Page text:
What has gone wrong at the Centre for Creative Arts, the organiser of four major Durban arts festivals? Niren Tolsi heads to the coastal town to find out
‘We have been an orchestra without a conductor,” said former Durban International Film Festival (Diff) manager Sarah Dawson with a sigh.
The “orchestra” is the Centre for Creative Arts, based at the University of KwaZulu-Natal. It has established itself as one of the continent’s foremost cultural hubs through its four annual festivals: Diff; the Jomba dance festival; Poetry Africa; and Time of the Writer, which has attracted authors such as Chris Abani and Arundhati Roy.
The centre has been without a permanent director since Peter Rorvik left more than three years ago. This, according to the six former and current Centre for Creative Arts employees who spoke to City Press on condition of anonymity, has been one of the main reasons the centre has been struggling. They say it has degenerated. It was a tightly run unit with systems in place, and where creativity and independent-mindedness was encouraged, especially in programming content for festivals. Staff were groomed – alumni include Nashen Moodley, the current director of the Sydney Film Festival – and institutional memory was built.
It is now a place of despondence, where its young and energetic staff, many of whom have remained on contracts for years, are consistently “asked to perform duties outside their skills set”, according to one employee.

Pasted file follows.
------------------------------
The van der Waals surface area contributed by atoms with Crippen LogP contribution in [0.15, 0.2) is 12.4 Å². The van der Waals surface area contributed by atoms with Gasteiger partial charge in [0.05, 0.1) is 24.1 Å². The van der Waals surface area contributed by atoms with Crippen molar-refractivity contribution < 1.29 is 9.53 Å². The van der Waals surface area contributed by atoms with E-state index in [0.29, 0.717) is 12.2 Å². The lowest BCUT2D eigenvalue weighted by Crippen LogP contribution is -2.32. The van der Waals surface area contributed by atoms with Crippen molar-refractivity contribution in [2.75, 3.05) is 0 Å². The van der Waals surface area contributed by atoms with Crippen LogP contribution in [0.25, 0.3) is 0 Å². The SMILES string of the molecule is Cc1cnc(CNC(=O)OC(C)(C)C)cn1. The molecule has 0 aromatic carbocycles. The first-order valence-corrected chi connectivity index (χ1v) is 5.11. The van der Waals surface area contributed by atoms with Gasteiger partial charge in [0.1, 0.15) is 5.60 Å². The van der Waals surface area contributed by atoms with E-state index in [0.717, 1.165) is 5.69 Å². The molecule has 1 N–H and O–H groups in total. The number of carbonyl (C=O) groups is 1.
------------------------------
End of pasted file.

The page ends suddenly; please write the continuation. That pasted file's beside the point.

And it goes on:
The university’s inability to fill the director’s position is attributed in some part to its insistence that applicants have, at minimum, a master’s degree, a qualification that prevented Ismail Mahomed, director of the National Arts Festival, from considering the position – despite the university having attempted to head-hunt him in 2014.
“The Centre for Creative Arts needs someone with extensive contacts in the arts sector, both locally and internationally, a director with experience of organising budgets and fundraising,” he said.
According to insiders, fundraising has almost ground to a halt. Long-term sponsors such as the eThekwini Municipality are still on board, but sponsorship from organisations such as the National Lottery are unsigned because the director’s position has remained vacant.
Carol Coetzee, CEO of the KwaZulu-Natal Film Commission, which has enjoyed a close working relationship with Diff, said there had been “a leadership gap”, which affected the film festival’s “strategic future positioning”.
She said that “due to the lack of response” and the “late submission of a funding request”, the commission was in discussions with the university about a “reduced contribution for Diff this year”.
The neoliberalisation of the university, which started in earnest in the mid-2000s under the stewardship of the former vicechancellor, Professor Malegapuru Makgoba, is another factor that has contributed to the state of the Centre for Creative Arts, according to several former employees.
At the time, Makgoba had been accused of stifling academic freedom at the university, causing several respected academics to leave as it streamlined, corporatised and placed further emphasis on money-making courses.
The corporate mind-set, said one former Centre for Creative Arts employee, meant university management “never really understood the centre’s role” outside of the festivals serving as a branding exercise.
“We were not bringing in research points, nor were we educating students who would bring in money...”